Saturday, June 06, 2009


As someone who has actually read a couple of Fu Manchu books and is a fan of Boris Karloff's MASK OF FU MANCHU, I've been anxious to see more of Fu onscreen. I did see one of Christopher Lee's 60's films which was terrible, and I've also seen the 40's serial DRUMS OF FU MANCHU which is fine as an adventure serial but not very evocative of Sax Rohmer's novels. This is the first Fu Manchu movie and, though it has many of the problems of most early sound films, such as static camerawork and garbled sound, it has great atmosphere and probably comes the closest to actually bringing the stories to movie life. In 1900, during the Boxer Rebellion, while the British are fighting off "the Oriental hordes" in Peking, the mild and scholarly Dr. Fu Manchu (Warner Oland) is taking care of the young daughter of a British soldier. The British are victorious, but when the last of the rebels take refuge in Fu's garden, a gunfight breaks out and Fu's wife and son are killed. He rages against the white barbarians and vows to wipe out those responsible for his tragedy. Years later, in London, Inspector Nayland Smith (O.P. Heggie) warns Sir Petrie (Claude King) that someone is poisoning the soldiers who were in involved in fighting the rebellion and, sure enough, that very evening, Petrie is done in by poison gas. His son (Neil Hamilton) joins Smith in going after the killers, along with Lia (Jean Arthur), a young waif Petire has befriended. The family goes into hiding at a mansion on the coast of England, but Fu's reach is wide; it turns out that Lia is Fu's adopted daughter; he has her under his hypnotic power and is using her to track the Petries. Though there are sluggish moments here and there, the final confrontation is well played. Fu tells a bound Petrie that they are not characters in a "gigantic melodrama" in which a last-minute rescue will provide a happy ending, but of course, they actually *are* in such a melodrama, and Fu gets one of the last lines as, in his death throes, he tells us that the story is going to end "in the usual way." As much as I like Karloff’s over-the-top portrayal in MASK, Oland does a better job at bringing the character as written by Rohmer to life. Hamilton does a nice job as the stolid hero, though Arthur is rather bland and Heggie (best known as the blind hermit in BRIDE OF FRANKENSTEIN) doesn't make much of an impression. William Austin has an excruciating turn as the mincing comic-relief butler who explains that he doesn't wear glasses because they make him look "slightly effeminate." The total lack of background music really hurts the film, and makes you realize how much we rely on such music to set mood and convey tension. The print of this Paramount film I saw, on a grey-market DVD, is a bad copy of an old TV print, but the movie is interesting enough to deserve a decent release, if better materials can be found. DAUGHTER OF THE DRAGON, a sequel with Oland and Anna May Wong, is also worth seeing. [DVD]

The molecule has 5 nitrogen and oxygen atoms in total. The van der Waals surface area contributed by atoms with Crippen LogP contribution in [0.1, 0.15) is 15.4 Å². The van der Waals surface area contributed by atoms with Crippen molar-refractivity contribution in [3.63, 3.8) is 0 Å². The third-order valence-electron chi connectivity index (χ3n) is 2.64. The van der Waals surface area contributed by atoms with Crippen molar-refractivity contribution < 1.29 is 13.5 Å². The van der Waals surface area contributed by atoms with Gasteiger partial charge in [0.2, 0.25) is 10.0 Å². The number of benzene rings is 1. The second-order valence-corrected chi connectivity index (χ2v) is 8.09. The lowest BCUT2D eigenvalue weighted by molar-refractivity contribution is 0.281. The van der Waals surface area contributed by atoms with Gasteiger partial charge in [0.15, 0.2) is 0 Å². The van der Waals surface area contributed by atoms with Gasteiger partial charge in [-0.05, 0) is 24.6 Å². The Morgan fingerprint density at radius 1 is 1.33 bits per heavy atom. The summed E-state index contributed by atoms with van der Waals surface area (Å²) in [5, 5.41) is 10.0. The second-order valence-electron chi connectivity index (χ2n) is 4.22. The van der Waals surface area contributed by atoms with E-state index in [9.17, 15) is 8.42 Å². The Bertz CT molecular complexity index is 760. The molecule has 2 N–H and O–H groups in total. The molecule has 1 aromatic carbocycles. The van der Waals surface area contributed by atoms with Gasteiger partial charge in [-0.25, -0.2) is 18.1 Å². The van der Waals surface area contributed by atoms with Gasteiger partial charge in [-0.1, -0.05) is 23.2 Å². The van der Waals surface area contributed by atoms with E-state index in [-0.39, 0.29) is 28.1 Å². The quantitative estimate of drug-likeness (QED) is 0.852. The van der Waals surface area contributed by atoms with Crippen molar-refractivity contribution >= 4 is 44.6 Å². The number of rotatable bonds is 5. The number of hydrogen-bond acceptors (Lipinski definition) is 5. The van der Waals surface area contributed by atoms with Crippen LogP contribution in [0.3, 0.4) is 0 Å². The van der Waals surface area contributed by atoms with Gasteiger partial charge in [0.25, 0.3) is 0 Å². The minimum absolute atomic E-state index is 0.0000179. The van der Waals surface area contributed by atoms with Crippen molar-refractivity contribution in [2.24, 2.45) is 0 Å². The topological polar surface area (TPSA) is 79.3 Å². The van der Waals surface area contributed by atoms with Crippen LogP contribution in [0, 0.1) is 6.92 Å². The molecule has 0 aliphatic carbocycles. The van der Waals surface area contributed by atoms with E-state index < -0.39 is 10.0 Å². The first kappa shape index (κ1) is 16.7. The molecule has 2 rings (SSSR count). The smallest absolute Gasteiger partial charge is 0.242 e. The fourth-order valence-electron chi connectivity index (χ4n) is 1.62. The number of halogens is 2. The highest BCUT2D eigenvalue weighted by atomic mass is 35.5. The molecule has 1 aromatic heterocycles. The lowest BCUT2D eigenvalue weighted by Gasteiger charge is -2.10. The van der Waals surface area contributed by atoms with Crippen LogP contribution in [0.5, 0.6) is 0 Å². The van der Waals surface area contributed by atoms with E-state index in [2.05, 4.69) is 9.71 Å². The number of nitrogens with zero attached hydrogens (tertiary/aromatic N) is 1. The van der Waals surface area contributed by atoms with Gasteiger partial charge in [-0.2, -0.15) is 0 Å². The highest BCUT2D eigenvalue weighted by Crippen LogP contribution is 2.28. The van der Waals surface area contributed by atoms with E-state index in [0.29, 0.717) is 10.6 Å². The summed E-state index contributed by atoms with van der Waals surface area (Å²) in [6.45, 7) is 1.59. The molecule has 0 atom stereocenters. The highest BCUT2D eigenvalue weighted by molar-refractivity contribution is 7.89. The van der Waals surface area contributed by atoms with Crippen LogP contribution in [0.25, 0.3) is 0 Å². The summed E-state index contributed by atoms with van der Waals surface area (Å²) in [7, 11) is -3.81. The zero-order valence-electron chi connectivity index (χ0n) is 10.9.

1 comment:

dfordoom said...

I'm quite fond of Rohmer's Fu Manchu books, although I enjoy the Sumuru books even more. I'm slightly more fond of the 60s Christopher Lee movies than you are.